Dr. John Lake Receives Lifetime Achievement Award from the American Society of Transplantation

AST’s Lifetime Achievement Award is the highest honor that AST bestows, honoring those who have made “significant contributions to the society and to transplantation.”

On June 4, 2023, Dr. John Lake, professor of medicine and surgery at the University of Minnesota Medical School received the American Society of Transplantation’s (AST) Lifetime Achievement Award. Dr. Lake is the first liver specialist to receive the award.

“I was extremely honored,” he emphasizes. “I also feel truly humbled by receiving this, as many have had important influences on my career.”

Before he was an accomplished physician, Dr. Lake was a medical student at the U of M with a very different idea of how his career might look.

“I really didn’t have an idea as to how my career would proceed, but academia was not a consideration,” he recalls. “However, in my second year, I met Charlie Moldow, and he invited me to consider doing some research in his lab. ”

That conversation changed the trajectory of Dr. Lake’s life. Dr. Moldow’s mentorship led Dr. Lake, a lifelong Minnesotan, to become passionate about biomedical research, and ultimately to the University of California, San Francisco’s (UCSF) prestigious internal medicine residency, in a class of talented residents, many of whom would go on to brilliant careers.

“After orientation, I thought, ‘Oh my God! These people are so smart and so accomplished, why am I here?”  

However, in just a couple of weeks, Dr. Lake found his footing and discovered that he was just as capable as his fellow residents. He belonged there.

Following a fellowship in gastroenterology, Dr. Lake joined the faculty at UCSF. He was met with an opportunity he describes as “serendipitous” when U of M transplant surgeons Dr. Nancy Ascher and Dr. John Roberts were recruited to UCSF to start a liver transplant program, and someone was needed to organize the medical side of it.

“I looked around at my colleagues, who were all brilliant researchers but not necessarily great clinicians. I was the youngest member of the faculty,” Dr. Lake says. “I said, ‘Oh, I’ll do it!’ And that was literally about the amount of thought that went into that decision.”

Never trained in transplantation, Dr. Lake grew under Dr. Ascher and Dr. Roberts’ mentorship, and together they, with others, established what is widely considered one of the premier liver transplant programs in the world.

“Not only did we enjoy great clinical success, but we also were involved with a number of seminal studies in liver transplantation, many as part of our participation in the NIDDK Liver Transplantation Database.”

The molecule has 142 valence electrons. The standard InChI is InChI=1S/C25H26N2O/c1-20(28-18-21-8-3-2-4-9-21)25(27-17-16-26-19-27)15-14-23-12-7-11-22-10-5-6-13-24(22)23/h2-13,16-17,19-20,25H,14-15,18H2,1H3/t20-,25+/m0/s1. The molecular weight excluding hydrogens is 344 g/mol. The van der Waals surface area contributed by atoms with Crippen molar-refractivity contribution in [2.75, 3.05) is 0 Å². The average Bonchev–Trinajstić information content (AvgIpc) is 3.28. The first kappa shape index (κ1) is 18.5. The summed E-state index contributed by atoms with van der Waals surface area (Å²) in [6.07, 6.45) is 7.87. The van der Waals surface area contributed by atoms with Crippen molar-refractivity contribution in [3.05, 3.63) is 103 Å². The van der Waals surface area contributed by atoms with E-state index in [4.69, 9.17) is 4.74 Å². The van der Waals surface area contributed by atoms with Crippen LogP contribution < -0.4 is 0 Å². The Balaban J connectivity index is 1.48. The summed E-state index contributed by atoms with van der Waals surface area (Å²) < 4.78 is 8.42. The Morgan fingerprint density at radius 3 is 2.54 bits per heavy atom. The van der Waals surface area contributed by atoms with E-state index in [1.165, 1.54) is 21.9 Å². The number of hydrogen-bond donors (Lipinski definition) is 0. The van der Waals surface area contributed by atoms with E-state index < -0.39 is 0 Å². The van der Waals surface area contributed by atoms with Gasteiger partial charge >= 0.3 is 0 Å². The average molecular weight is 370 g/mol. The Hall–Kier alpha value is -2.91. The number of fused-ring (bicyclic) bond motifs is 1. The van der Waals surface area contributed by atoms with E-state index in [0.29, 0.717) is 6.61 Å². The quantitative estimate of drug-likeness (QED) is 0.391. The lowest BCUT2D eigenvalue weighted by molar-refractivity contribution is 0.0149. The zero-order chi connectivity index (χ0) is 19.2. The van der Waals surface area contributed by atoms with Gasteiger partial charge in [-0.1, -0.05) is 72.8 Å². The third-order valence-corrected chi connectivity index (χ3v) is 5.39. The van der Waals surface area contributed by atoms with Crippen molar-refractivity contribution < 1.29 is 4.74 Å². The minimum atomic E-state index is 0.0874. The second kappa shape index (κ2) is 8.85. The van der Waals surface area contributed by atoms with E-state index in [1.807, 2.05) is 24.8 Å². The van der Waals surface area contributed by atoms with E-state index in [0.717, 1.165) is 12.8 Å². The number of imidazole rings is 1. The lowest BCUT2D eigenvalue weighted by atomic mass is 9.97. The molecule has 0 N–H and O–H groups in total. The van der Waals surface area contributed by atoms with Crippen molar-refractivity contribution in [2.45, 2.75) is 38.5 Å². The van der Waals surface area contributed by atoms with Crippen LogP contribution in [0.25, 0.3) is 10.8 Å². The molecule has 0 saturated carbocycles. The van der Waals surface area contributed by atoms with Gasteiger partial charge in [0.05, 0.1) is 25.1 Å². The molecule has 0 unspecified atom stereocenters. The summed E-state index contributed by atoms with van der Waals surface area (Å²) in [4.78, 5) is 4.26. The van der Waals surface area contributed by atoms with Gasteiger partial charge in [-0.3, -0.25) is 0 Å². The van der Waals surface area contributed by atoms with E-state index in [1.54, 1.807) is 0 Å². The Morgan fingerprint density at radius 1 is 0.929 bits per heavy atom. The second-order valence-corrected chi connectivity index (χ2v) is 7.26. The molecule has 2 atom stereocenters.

In 1998, after 20 years in San Francisco, Dr. Lake returned home to Minnesota, becoming Director of the Division of Gastroenterology and head of the Liver Transplantation Program at the U of M Medical School. These responsibilities alone were more than enough to fill his days, but Dr. Lake’s drive and expertise continued to bring new challenges and opportunities.

In 2000, Dr. Lake became the first hepatologist to be president of the AST. In his one-year tenure, he helped develop the society’s first strategic plan and helped establish the American Journal of Transplantation (AJT), a joint effort with the American Society of Transplant Surgeons. AJT is considered today the premier journal in transplantation. In addition, Dr. Lake has been President of the Organ Procurement and Transplant Network/United Network for Organ Sharing, the chair of the American Board of Internal Medicine Transplant Hepatology committee, Editor of the journal Liver Transplantation and has served on the board of directors of the International Liver Transplantation Society and the American Association for the Study of Liver Disease.

But when asked what he is most proud of in his career, Dr. Lake always thinks of his patients.  “I think of one particular patient who is almost 40 years post-transplant who sent me a picture from her 80th birthday party of her surrounded by her kids, grandkids and great grandkids,” Dr. Lake says. “It epitomized what we do in liver transplantation. The reason why we do this is to allow people to be able to succeed in ways they didn’t think possible when they were presented with a terminal disease.”